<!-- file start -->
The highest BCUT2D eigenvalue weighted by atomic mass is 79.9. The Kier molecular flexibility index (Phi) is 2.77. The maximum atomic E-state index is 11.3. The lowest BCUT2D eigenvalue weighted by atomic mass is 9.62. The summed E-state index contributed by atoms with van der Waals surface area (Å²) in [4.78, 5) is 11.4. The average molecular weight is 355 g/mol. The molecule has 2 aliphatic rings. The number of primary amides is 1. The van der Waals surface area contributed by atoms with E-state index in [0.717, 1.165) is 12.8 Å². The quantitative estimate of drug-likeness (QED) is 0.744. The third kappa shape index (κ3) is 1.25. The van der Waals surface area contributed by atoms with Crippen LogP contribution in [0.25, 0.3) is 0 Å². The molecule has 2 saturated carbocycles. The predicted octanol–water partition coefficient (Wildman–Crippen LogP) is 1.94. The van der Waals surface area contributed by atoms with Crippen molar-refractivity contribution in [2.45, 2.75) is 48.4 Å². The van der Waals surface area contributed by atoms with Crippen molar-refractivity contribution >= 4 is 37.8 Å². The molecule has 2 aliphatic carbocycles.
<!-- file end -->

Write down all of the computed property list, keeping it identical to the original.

The highest BCUT2D eigenvalue weighted by atomic mass is 79.9. The Kier molecular flexibility index (Phi) is 2.77. The maximum atomic E-state index is 11.3. The lowest BCUT2D eigenvalue weighted by atomic mass is 9.62. The summed E-state index contributed by atoms with van der Waals surface area (Å²) in [4.78, 5) is 11.4. The average molecular weight is 355 g/mol. The molecule has 2 aliphatic rings. The number of primary amides is 1. The van der Waals surface area contributed by atoms with E-state index in [0.717, 1.165) is 12.8 Å². The quantitative estimate of drug-likeness (QED) is 0.744. The third kappa shape index (κ3) is 1.25. The van der Waals surface area contributed by atoms with Crippen LogP contribution in [0.25, 0.3) is 0 Å². The molecule has 2 saturated carbocycles. The predicted octanol–water partition coefficient (Wildman–Crippen LogP) is 1.94. The van der Waals surface area contributed by atoms with Crippen molar-refractivity contribution in [2.45, 2.75) is 48.4 Å². The van der Waals surface area contributed by atoms with Crippen molar-refractivity contribution >= 4 is 37.8 Å². The molecule has 2 aliphatic carbocycles.